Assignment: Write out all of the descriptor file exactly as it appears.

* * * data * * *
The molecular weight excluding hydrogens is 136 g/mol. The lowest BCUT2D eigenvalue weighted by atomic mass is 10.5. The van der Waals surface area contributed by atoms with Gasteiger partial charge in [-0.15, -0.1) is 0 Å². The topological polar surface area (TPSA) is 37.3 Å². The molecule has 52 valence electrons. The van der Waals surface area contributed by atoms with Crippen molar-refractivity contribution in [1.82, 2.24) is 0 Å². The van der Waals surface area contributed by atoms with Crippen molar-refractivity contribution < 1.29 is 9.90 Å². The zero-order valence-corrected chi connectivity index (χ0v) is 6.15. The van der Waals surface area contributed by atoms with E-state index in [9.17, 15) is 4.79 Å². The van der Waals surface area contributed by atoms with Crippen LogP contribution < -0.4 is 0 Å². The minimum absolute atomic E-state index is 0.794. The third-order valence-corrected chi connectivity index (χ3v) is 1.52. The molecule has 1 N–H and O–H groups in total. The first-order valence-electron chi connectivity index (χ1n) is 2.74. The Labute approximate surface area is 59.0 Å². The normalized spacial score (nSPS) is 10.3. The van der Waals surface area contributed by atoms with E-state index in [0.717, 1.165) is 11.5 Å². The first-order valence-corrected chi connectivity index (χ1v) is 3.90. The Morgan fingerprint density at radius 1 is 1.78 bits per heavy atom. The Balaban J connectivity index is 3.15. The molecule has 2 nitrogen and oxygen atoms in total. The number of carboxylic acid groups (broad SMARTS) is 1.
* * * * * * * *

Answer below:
The molecular weight excluding hydrogens is 136 g/mol. The lowest BCUT2D eigenvalue weighted by atomic mass is 10.5. The van der Waals surface area contributed by atoms with Gasteiger partial charge in [-0.15, -0.1) is 0 Å². The topological polar surface area (TPSA) is 37.3 Å². The molecule has 52 valence electrons. The van der Waals surface area contributed by atoms with Crippen molar-refractivity contribution in [1.82, 2.24) is 0 Å². The van der Waals surface area contributed by atoms with Crippen molar-refractivity contribution < 1.29 is 9.90 Å². The zero-order valence-corrected chi connectivity index (χ0v) is 6.15. The van der Waals surface area contributed by atoms with E-state index in [9.17, 15) is 4.79 Å². The van der Waals surface area contributed by atoms with Crippen LogP contribution < -0.4 is 0 Å². The minimum absolute atomic E-state index is 0.794. The third-order valence-corrected chi connectivity index (χ3v) is 1.52. The molecule has 1 N–H and O–H groups in total. The first-order valence-electron chi connectivity index (χ1n) is 2.74. The Labute approximate surface area is 59.0 Å². The normalized spacial score (nSPS) is 10.3. The van der Waals surface area contributed by atoms with E-state index in [0.717, 1.165) is 11.5 Å². The first-order valence-corrected chi connectivity index (χ1v) is 3.90. The Morgan fingerprint density at radius 1 is 1.78 bits per heavy atom. The Balaban J connectivity index is 3.15. The molecule has 2 nitrogen and oxygen atoms in total. The number of carboxylic acid groups (broad SMARTS) is 1.